March 7, 2019


3.08.2019 Weekly Torah Portion

Four and a half years ago, when I had first arrived in Los Angeles to begin rabbinical school, I made a scary decision. I took out my phone, navigated to the number that read, “Home,” deleted “Home” and wrote “Mommy and Daddy.”

With a few keystrokes I fundamentally changed where I was in the world, and how I felt about it.

When I first stopped living at my parents’ house, I was 18 and went away to a college forty-five minutes away. It felt far, but I went home on weekends. After I graduated, I spent one year at home, another year in Israel, another year at home, and another year in Israel before I moved to LA. I was always someplace temporarily. Something better – something different – was always around the horizon, and no place was really home for me. Even LA, far-flung from New Jersey, was for rabbinical school.

With those keystrokes, I said to myself that Livingston, NJ was no longer my home. I wanted to be free. I wanted to feel untethered. It was terrifying. And it was accurate. My childhood home felt smaller every time I went back. I used to look forward to my bed just the way I liked it, and my pillows just the way I liked them. But as time went on, my bed felt smaller and smaller, less and less mine.

At the end of next year, I am graduating rabbinical school, and I don’t know where I’m going to go next, or where I’ll work. I’m afraid. Will I have enough money? Will I be able to get a job in an area that is queer-friendly? Will there be eligible bachelors? Will I enjoy my work? Will I make friends? Will I be happy? What if I make a mistake?

In this week’s parashah, Pekudei, the book of Exodus is finished. Not only that, but the building of the Tabernacle is completed, about which God said to Moses a few parshas ago, “Build for me a sanctuary, so that I may dwell among them.” (Exodus 25:8). The Tabernacle was a precursor to the Temple, the site where the Israelites made their offerings to God and where God’s Holy Presence was most felt. The Tabernacle was also portable – it was made so the Israelites could carry it with them as they wandered through the desert, and eventually to the land of Israel. After the Tabernacle is completed, God’s Presence in this realm, called the Shekhinah, descends into it.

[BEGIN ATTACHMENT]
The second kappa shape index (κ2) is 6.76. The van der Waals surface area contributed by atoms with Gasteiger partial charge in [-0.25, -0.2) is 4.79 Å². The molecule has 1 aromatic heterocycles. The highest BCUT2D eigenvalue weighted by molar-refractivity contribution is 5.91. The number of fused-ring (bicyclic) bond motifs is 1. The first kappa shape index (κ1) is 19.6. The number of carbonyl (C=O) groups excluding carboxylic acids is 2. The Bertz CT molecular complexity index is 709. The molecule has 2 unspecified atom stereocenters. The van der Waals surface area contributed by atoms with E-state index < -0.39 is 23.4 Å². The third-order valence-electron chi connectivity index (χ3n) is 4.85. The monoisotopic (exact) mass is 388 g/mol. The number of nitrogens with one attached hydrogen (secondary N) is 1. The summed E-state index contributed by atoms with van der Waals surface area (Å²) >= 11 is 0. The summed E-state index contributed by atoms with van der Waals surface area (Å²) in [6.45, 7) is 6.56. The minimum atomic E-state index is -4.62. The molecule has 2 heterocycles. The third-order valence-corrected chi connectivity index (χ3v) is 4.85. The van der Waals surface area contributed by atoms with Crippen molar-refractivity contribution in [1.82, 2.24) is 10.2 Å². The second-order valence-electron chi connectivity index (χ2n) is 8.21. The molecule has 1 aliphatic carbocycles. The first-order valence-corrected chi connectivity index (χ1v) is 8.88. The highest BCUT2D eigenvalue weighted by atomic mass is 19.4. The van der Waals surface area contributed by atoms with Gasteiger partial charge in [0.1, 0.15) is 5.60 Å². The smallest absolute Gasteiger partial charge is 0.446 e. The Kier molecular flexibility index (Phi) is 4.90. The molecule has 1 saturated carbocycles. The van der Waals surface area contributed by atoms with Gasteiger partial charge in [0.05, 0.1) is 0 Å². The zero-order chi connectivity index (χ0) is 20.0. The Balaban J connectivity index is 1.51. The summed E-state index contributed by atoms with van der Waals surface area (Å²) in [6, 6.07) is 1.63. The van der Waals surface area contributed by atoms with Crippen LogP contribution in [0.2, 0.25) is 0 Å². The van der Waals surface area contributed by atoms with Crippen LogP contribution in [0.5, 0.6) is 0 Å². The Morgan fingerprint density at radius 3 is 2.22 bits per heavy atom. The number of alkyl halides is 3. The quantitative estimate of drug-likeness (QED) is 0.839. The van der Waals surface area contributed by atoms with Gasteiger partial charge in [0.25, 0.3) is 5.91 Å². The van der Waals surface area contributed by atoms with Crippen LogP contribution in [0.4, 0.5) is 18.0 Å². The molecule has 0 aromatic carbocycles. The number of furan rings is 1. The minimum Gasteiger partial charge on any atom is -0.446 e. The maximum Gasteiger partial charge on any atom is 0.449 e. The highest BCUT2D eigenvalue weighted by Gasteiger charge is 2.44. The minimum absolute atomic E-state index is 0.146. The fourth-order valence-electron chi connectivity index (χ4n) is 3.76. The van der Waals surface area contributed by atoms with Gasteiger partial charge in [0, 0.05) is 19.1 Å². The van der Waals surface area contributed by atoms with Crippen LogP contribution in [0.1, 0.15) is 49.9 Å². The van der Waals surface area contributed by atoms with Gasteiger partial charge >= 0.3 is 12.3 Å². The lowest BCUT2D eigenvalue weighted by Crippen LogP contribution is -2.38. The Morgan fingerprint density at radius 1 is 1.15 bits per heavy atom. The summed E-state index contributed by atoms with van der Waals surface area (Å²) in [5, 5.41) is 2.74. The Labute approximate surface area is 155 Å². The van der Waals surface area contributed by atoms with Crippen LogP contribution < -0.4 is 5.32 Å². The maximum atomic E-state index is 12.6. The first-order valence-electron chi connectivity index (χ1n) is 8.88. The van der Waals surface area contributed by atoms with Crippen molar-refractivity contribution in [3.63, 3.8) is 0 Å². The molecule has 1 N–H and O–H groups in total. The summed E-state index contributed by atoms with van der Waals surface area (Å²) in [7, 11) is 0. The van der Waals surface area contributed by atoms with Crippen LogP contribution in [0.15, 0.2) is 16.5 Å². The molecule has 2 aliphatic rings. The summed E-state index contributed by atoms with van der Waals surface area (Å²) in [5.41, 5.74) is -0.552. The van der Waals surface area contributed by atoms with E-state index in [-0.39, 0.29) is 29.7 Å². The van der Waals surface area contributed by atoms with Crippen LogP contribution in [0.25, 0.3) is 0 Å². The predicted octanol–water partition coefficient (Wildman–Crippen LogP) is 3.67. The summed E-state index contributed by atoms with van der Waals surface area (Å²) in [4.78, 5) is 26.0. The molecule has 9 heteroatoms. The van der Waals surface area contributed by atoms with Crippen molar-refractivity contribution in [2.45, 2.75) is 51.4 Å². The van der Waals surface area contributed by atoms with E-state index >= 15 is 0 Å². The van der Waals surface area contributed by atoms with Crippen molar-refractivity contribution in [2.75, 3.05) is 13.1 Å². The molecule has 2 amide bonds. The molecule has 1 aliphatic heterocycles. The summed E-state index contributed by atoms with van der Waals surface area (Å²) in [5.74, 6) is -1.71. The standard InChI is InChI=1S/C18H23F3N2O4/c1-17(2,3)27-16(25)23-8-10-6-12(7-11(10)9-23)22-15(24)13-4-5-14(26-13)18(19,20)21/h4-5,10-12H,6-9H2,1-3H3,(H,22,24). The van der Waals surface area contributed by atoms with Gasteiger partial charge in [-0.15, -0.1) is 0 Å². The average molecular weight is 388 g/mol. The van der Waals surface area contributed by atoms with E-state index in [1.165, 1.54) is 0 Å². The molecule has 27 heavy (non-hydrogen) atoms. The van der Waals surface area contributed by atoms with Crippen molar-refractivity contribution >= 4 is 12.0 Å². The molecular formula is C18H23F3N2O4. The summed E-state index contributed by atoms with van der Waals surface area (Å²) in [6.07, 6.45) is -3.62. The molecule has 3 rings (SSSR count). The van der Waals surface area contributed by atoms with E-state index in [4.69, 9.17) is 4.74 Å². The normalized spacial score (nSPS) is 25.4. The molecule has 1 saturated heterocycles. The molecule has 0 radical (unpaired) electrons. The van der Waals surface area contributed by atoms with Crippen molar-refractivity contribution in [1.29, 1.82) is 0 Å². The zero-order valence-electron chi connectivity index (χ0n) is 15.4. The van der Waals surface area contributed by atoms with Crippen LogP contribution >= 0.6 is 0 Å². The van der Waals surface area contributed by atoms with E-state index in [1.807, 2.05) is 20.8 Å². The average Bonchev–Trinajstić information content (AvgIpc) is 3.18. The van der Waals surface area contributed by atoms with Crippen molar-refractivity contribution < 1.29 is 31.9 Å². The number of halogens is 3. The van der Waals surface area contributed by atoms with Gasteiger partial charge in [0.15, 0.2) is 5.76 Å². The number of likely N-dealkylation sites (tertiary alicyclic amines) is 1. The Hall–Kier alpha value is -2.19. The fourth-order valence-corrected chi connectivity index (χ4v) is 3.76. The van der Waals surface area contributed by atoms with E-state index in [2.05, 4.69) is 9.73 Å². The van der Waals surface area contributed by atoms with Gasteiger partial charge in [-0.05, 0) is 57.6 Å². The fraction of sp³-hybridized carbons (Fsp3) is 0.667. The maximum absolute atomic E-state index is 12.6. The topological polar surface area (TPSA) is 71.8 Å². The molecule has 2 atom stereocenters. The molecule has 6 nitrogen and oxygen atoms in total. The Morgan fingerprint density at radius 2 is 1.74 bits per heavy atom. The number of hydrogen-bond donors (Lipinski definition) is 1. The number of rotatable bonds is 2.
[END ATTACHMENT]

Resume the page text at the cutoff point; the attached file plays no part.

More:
There is something curious about this Tabernacle, intended to be a home for God. Why does God need a home? And why wouldn’t God choose someplace more permanent? One answer that God, Godsself, brings is that The Infinite One wants to be among us, to dwell amongst us. Indeed, the Tabernacle and the Presence of God are with the Israelites as they wander through the desert.

Not only this, but when the Temple (the “permanent” form of the Tabernacle) is destroyed in 70 CE by the Romans and the Jews are sent into exile, Jewish legends personify God’s presence, the Shekhinah, as a great weeping female spirit. The Shekhinah, who has also been exiled from Her Temple, is said to be always with us. She cries with us as we cry, suffering with us when we suffer. The Shekhinah is said to wander aimlessly in the desert, in Jerusalem, wailing that Her children are in exile, waiting for the day when she can return home again. That day is said to be the beginning of the Messianic Age.

Living in tension between being in exile and yearning to be home has been a central part of Judaism for hundreds of years, not only speaking to a Jewish experience, but a central human need for shelter, for home, for stability. I am grateful that my own “wanderings” have been relatively trouble-free compared to others’. I also take comfort in the reality that our texts acknowledge that it is a human pain, this craving for a home, and that God is with us, loving us, crying with us, as we are on that journey home.

Where is home for us? When have we been exiled? When have we exiled ourselves or exiled others? Some of us just want to feel rooted. Some crave acceptance. Some crave a warm blanket, quiet, peace. A place to be ourselves. A place where we won’t feel alienated. I pray and hope that we all can find or even create that place, that space, if we haven’t already.

Shabbat Shalom,
Adam Lautman
Rabbinic Intern